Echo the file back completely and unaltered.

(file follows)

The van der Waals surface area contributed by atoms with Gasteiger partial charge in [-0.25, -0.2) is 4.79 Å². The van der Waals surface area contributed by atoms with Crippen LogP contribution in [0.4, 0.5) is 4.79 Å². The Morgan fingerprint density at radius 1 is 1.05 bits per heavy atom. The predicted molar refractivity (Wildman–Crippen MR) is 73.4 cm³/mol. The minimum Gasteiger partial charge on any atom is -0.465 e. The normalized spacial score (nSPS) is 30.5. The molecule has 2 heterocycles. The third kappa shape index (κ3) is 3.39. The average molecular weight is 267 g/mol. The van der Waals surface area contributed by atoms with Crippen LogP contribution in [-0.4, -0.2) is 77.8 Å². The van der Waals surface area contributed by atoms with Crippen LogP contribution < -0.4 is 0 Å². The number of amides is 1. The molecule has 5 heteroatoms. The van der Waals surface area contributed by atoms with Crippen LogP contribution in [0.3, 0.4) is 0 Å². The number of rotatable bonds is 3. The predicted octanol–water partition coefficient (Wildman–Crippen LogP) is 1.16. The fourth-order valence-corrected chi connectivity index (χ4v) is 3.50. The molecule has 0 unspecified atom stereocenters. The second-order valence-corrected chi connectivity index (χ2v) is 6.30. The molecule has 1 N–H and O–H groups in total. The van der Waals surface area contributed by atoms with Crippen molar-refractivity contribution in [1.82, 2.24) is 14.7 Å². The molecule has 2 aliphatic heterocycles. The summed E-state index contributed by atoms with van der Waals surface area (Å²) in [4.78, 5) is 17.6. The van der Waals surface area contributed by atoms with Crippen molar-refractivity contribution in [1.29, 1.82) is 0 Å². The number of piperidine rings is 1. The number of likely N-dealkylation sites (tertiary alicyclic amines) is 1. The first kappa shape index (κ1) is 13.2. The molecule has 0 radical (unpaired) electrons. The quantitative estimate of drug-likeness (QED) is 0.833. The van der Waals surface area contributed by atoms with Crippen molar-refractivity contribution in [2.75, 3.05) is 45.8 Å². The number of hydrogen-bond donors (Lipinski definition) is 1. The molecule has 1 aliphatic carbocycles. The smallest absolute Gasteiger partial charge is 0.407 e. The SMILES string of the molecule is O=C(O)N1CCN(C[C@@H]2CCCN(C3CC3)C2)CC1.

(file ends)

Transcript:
The van der Waals surface area contributed by atoms with Gasteiger partial charge in [-0.25, -0.2) is 4.79 Å². The van der Waals surface area contributed by atoms with Crippen LogP contribution in [0.4, 0.5) is 4.79 Å². The Morgan fingerprint density at radius 1 is 1.05 bits per heavy atom. The predicted molar refractivity (Wildman–Crippen MR) is 73.4 cm³/mol. The minimum Gasteiger partial charge on any atom is -0.465 e. The normalized spacial score (nSPS) is 30.5. The molecule has 2 heterocycles. The third kappa shape index (κ3) is 3.39. The average molecular weight is 267 g/mol. The van der Waals surface area contributed by atoms with Crippen LogP contribution in [-0.4, -0.2) is 77.8 Å². The van der Waals surface area contributed by atoms with Crippen LogP contribution < -0.4 is 0 Å². The number of amides is 1. The molecule has 5 heteroatoms. The van der Waals surface area contributed by atoms with Crippen LogP contribution in [0.3, 0.4) is 0 Å². The number of rotatable bonds is 3. The predicted octanol–water partition coefficient (Wildman–Crippen LogP) is 1.16. The fourth-order valence-corrected chi connectivity index (χ4v) is 3.50. The molecule has 0 unspecified atom stereocenters. The second-order valence-corrected chi connectivity index (χ2v) is 6.30. The molecule has 1 N–H and O–H groups in total. The van der Waals surface area contributed by atoms with Crippen molar-refractivity contribution in [1.82, 2.24) is 14.7 Å². The molecule has 2 aliphatic heterocycles. The summed E-state index contributed by atoms with van der Waals surface area (Å²) in [4.78, 5) is 17.6. The van der Waals surface area contributed by atoms with Crippen molar-refractivity contribution in [1.29, 1.82) is 0 Å². The number of piperidine rings is 1. The number of likely N-dealkylation sites (tertiary alicyclic amines) is 1. The first kappa shape index (κ1) is 13.2. The molecule has 0 radical (unpaired) electrons. The quantitative estimate of drug-likeness (QED) is 0.833. The van der Waals surface area contributed by atoms with Crippen molar-refractivity contribution in [2.75, 3.05) is 45.8 Å². The number of hydrogen-bond donors (Lipinski definition) is 1. The molecule has 1 aliphatic carbocycles. The smallest absolute Gasteiger partial charge is 0.407 e. The SMILES string of the molecule is O=C(O)N1CCN(C[C@@H]2CCCN(C3CC3)C2)CC1.